Two dogs on opposite sides of the world said goodbye this month in similar ways and in ways that honored the very essence of dogs.
They didn’t concern themselves with self-pity, nor did they worry about tomorrow. They simply played and loved in the moment like only dogs can – even on the very last day of their lives. The two beloved dogs chronicled their journeys online, receiving tens of thousands of condolences from fellow pet enthusiasts from around the world.
Myron, a mixed-breed dog from Australia, and Duke, a.k.a. “Dukey,” a black lab from Texas, both had aggressive cancer. And both of their families made the heart-wrenching decision to have them put to sleep, rather than allow them to suffer through the last days of their lives.
Over the past several years, more dogs are found online. They have blogs, websites, Twitter accounts and Facebook pages, sometimes with thousands of followers. Many are written from the firsthand perspective of the dog. It’s an entertaining way for people to try to understand the behaviors and quirks of their animal companions.
Social media also serves as a way for people to receive support and work the grief when a beloved pet dies. Since a pet’s lifespan is so short, it is – unfortunately – an all-too-common event for people who follow pets online.
It causes a lot of sadness, even for those who did not know the pets personally. But as Duke and Myron have shown, the Web can also be a great place to celebrate a dog’s life.
Photographer Robin Arouty of Houston helped her close friend, Jordan Roberts, through the last day of Duke’s life, the Houston Chronicle reported. Through a series of touching pictures, Arouty captured Duke’s personality as he splashed at a water park, gobbled hamburgers, snuggled with friends and family. The day ended with Duke settling down in the shade of a peaceful park, as everyone said their final goodbyes July 8.
"Funny, Jordan told me yesterday 'I don't even remember you taking pics,’ ” Arouty wrote in her blog. ‘All I remember is you holding my hand.’ ”
Duke was diagnosed with bone cancer three years ago and had his right leg removed, according to reports. He was later diagnosed with hemngiosarcoma, an aggressive and fast-moving form of cancer.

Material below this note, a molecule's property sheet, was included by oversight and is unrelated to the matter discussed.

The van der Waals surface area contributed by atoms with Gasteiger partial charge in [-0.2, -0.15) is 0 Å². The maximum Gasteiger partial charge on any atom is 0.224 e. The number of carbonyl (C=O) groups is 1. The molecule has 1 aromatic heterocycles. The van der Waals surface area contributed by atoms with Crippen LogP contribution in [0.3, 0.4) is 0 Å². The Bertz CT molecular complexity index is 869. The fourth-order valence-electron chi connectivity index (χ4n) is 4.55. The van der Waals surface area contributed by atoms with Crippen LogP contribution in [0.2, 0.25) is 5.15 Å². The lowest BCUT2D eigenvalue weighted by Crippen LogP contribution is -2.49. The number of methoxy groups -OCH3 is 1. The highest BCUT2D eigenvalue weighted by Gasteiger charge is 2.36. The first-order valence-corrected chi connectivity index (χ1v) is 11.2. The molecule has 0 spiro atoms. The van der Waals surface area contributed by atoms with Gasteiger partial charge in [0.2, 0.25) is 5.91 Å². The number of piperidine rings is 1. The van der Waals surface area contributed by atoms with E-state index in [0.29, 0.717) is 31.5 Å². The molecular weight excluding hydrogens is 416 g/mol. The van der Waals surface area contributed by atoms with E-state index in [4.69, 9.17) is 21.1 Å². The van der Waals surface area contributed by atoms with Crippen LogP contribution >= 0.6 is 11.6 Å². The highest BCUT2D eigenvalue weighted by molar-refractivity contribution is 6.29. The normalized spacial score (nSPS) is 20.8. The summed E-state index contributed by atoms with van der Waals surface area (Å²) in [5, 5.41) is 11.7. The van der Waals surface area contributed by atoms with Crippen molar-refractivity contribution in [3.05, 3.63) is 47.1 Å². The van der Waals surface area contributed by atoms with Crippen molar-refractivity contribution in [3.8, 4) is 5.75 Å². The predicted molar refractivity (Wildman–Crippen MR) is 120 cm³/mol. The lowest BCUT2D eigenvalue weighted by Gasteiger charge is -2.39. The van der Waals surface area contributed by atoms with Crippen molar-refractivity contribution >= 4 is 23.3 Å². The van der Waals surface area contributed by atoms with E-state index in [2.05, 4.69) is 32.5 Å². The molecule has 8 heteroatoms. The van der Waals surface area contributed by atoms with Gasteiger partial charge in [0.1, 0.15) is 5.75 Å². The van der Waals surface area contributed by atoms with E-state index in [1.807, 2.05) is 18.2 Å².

After posting Dukes’ pictures and story, Arouty had more than 100,000 visits her website, which temporarily crashed from the traffic. She also reported thousands of shares from her blog and Facebook.
In an interview with KLTV Duke’s owner, Jordan, said: We struggled with the decision to let Dukey go, but ultimately did everything in our power to protect him from further pain. With the help from our friends, Dukey had a beautiful day filled with love and happiness. We should all be so lucky."
A ‘celebrity dog’
Myron, a mixed-breed dog from Sydney, Australia, gained celebrity status on Facebook and in his hometown, where over the years he was featured in media stories, raised money for charities, visited nursing homes and schools, and had his picture taken with celebrities such as actor David Hasselhof and Metallica's James Hetfield.
Myron’s ‘mom,’ Raquel Wood, penned a book about her dog called “The Magic of Myron.” It was featured at book signings and bought by friends and other people from around the world.
The ‘magic’ of Myron was simply his example of enjoying life no matter what went wrong.
“…He is all about giving and pleasing us and he's got this inner joy,” Wood told The Camden Narellan Advertiser in Austrailia.
Myron, who was blind, also had seizures and other medical conditions. He lived to the age of eight, even though vets expected him to live for just five years.
Like Duke, Myron recently learned he had an aggressive form of cancer. His family vowed to have him go on their own terms and have him put to sleep. Days before his life ended July 15, Myron went on a series of final adventures – romping at a local lake, getting showered with love, treats and dog toys; and eating lots of KFC popcorn chicken – his favorite.
Myron summed it up best in one of the parting quotes he ‘wrote’ on Facebook:
"Love is the important thing. No time is ever long enough no matter how many years we live, so we just need to make whatever time we have count. I did that and I'm happy."